AMES — Gov. Chet Culver signed the Iowa Power Fund into law Wednesday, a $100 million program that aims to improve renewable-fuels research and energy efficiency.
Culver invoked the legacies of some famous Iowans — including environmentalist Aldo Leopold and agricultural scientist Norman Borlaug — to underscore the state’s ongoing attempt to harness and preserve its natural resources.
“This will begin the process of making our entire state a laboratory so we can remain on the cutting edge of renewable energy,” he said.
The signing ceremony was held in a food science lab at Iowa State University, with the governor and state dignitaries standing on a smooth concrete floor in front of stainless steel equipment. A similar event was held later in the day at the University of Northern Iowa to sign a related measure.
The Power Fund will be overseen by a new office within state government that will have a director and an 11-member board. The board will use the $100 million, spread out over three years, to invest in research projects at private companies and at state universities. In some cases, the state will be entitled to a share of the financial proceeds from the research.
Culver said the Power Fund doesn’t duplicate the efforts of another state program, the Iowa Values Fund. He said the Power Fund focuses on research, while the Values Fund focuses on creating jobs.
Secretary of Agriculture Bill Northey said initiatives like the Power Fund will help Iowa and the nation counteract some of the market forces that are leading to high gasoline prices.
“This is about our opportunity to grow our energy rather than buy our energy from overseas,” he said.
Iowa leads the nation in production of ethanol and biodiesel, but leaders in the renewable-fuels industry say the state cannot afford to rest on its laurels.
“The renewable fuels industry is changing rapidly and the technology is improving rapidly, so Iowa needs to do stuff to stay ahead,” said Monte Shaw, the executive director of the Iowa Renewable Fuels Association.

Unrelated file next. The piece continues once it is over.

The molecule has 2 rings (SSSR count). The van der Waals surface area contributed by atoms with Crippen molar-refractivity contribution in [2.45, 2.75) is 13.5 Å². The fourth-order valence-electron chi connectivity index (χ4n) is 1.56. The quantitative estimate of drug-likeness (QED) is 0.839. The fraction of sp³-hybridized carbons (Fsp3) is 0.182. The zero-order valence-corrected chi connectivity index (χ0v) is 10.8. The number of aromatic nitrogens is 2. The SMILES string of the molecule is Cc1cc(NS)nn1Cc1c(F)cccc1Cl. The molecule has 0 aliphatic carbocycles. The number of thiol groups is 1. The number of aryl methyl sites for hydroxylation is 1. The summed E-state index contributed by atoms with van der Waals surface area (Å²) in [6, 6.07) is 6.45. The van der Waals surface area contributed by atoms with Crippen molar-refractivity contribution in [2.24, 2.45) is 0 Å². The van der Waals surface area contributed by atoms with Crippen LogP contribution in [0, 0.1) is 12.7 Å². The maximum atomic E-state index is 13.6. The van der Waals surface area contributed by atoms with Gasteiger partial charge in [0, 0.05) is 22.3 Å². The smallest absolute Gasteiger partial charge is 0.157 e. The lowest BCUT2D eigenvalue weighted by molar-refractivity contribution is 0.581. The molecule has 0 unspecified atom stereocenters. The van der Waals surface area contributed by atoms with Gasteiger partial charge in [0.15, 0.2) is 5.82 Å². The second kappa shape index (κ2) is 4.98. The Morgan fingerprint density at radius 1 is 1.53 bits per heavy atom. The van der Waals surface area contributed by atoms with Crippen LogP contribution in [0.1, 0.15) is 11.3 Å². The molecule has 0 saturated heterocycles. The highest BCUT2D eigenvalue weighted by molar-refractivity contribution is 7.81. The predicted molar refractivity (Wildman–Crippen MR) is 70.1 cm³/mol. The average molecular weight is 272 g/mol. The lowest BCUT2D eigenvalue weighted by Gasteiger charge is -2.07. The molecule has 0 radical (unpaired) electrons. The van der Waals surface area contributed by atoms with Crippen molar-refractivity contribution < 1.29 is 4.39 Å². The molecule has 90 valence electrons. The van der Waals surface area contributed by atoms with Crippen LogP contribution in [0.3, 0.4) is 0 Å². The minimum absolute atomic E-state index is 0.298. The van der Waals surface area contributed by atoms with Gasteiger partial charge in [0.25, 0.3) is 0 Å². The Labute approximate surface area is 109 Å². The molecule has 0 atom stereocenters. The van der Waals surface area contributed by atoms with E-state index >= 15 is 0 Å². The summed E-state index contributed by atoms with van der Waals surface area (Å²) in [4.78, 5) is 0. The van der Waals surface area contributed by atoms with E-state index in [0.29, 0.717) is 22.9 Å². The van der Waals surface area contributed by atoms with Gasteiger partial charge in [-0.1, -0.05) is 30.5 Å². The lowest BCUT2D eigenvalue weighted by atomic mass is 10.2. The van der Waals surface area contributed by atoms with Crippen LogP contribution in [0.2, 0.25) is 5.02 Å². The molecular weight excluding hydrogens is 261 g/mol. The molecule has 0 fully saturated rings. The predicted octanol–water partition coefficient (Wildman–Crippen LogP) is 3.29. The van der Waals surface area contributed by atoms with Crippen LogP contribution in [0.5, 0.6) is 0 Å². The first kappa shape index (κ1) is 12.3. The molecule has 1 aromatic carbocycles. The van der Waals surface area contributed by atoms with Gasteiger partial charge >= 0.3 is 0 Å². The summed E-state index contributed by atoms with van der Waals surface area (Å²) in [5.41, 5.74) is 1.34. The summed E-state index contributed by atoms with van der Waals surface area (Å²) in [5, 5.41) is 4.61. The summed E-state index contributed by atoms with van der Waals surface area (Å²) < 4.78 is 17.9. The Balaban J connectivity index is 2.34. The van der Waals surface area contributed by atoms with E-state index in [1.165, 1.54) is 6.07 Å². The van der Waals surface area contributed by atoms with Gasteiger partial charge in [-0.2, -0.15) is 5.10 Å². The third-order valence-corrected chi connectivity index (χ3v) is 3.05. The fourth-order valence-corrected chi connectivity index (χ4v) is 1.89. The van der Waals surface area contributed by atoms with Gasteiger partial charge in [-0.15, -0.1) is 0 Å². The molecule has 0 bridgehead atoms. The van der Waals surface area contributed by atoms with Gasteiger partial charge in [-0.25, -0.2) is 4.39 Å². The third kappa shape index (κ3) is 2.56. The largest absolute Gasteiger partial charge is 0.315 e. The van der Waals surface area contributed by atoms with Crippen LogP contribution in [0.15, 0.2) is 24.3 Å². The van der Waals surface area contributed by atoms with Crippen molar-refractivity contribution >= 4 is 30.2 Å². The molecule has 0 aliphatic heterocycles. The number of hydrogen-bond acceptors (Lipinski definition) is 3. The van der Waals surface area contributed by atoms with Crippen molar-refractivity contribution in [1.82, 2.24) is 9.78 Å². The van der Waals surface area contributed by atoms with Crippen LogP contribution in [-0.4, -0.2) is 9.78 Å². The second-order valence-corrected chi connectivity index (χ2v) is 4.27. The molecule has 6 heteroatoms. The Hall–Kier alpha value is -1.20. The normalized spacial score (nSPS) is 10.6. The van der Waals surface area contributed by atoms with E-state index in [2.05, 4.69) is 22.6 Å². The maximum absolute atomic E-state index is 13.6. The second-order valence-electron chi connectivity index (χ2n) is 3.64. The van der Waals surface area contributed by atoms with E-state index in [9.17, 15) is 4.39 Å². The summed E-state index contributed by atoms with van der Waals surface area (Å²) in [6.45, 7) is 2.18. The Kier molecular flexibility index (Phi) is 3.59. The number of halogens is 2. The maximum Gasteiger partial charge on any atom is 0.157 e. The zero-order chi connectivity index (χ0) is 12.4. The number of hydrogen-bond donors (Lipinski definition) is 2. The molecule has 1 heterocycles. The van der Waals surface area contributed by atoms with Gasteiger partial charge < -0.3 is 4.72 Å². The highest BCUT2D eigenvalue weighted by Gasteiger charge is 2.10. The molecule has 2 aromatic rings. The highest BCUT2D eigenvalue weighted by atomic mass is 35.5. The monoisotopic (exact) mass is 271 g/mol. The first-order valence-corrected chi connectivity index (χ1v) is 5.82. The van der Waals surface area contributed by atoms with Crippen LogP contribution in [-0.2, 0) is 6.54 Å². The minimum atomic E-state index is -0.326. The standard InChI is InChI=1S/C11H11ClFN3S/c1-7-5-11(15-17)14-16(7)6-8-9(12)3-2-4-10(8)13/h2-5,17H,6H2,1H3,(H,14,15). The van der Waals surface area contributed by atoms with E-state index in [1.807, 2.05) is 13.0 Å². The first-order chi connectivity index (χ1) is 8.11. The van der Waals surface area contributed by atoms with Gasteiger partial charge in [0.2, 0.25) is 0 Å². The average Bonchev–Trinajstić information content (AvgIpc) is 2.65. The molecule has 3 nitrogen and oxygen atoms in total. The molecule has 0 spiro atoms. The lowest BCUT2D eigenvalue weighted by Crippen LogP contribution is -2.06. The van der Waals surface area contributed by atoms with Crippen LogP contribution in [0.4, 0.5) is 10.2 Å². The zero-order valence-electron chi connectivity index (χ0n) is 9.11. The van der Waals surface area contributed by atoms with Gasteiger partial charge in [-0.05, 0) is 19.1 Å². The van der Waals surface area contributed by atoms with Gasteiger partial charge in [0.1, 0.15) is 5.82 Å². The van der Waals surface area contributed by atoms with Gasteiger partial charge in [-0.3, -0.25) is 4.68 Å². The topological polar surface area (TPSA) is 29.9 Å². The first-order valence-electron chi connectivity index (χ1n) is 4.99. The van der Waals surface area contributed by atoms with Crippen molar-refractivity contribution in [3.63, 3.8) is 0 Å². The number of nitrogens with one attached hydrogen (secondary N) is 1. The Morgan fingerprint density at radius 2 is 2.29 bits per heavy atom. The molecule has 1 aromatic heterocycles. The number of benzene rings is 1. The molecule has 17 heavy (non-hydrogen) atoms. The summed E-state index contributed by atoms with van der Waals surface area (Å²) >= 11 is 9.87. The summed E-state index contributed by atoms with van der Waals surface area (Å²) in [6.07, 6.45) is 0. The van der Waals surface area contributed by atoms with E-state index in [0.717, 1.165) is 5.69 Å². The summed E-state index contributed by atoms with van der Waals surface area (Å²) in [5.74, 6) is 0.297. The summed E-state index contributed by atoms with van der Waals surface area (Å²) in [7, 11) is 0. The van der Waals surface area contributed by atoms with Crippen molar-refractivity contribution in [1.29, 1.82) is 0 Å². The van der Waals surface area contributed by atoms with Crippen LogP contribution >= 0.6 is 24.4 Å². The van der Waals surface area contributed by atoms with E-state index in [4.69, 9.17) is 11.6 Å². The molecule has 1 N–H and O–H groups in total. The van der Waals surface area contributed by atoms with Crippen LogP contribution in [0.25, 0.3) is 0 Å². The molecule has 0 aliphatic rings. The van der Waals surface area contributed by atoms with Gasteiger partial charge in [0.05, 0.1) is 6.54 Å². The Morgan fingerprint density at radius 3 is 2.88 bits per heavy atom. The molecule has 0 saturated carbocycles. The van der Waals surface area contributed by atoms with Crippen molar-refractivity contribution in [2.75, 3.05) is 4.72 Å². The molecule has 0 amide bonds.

One possible use for the Power Fund is to assist with research into cellulose-based ethanol, which is fuel made from plant waste such as corn stalks and cobs.
The new state office that deals with the Power Fund will be called the Office of Energy Independence. In addition to outside investments through the Power Fund, the office will review state government to reduce energy usage.
The long-term goal is for the state’s energy production to be greater than its energy use.
“It’s a huge step forward for Iowa, declaring our energy independence,” said Rep. Nathan Reichert, D-Muscatine, who helped write the energy efficiency provisions of the bill.
When the Legislature debated the Power Fund, Republicans raised concerns that the state doesn’t have enough money to pay for the program.
House Minority Leader Christopher Rants, R-Sioux City, said during the debate that he supports the fund’s goals, but wonders if the money will be there to continue it beyond the initial $100 million.
Sen. Bill Dotzler, D-Waterloo, co-chairman of the committee that oversees economic development spending, said Wednesday that the $100 million is just the beginning of the state’s investment.
“It’s something we’re going to build off of,” he said.
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Iowa Power Fund
What is it? The Power Fund is a $100 million program that will pursue investment in renewable fuels and energy conservation over the next three years. The Legislature will need to re-authorize the program after that.
Who can apply for money? The governor’s office says the Power Fund will provide grants and loans to selected applicants who want to do the following: 1) Develop new types of renewable energy; 2) Research commercial uses for new biofuels; or 3) Develop technology that would improve energy efficiency.
Who decides where the money goes? The Power Fund Board will be overseen by 11 members who will oversee the program. A seven-member Due Diligence Committee will review applicants for Power Fund assistance and make recommendation to the larger board.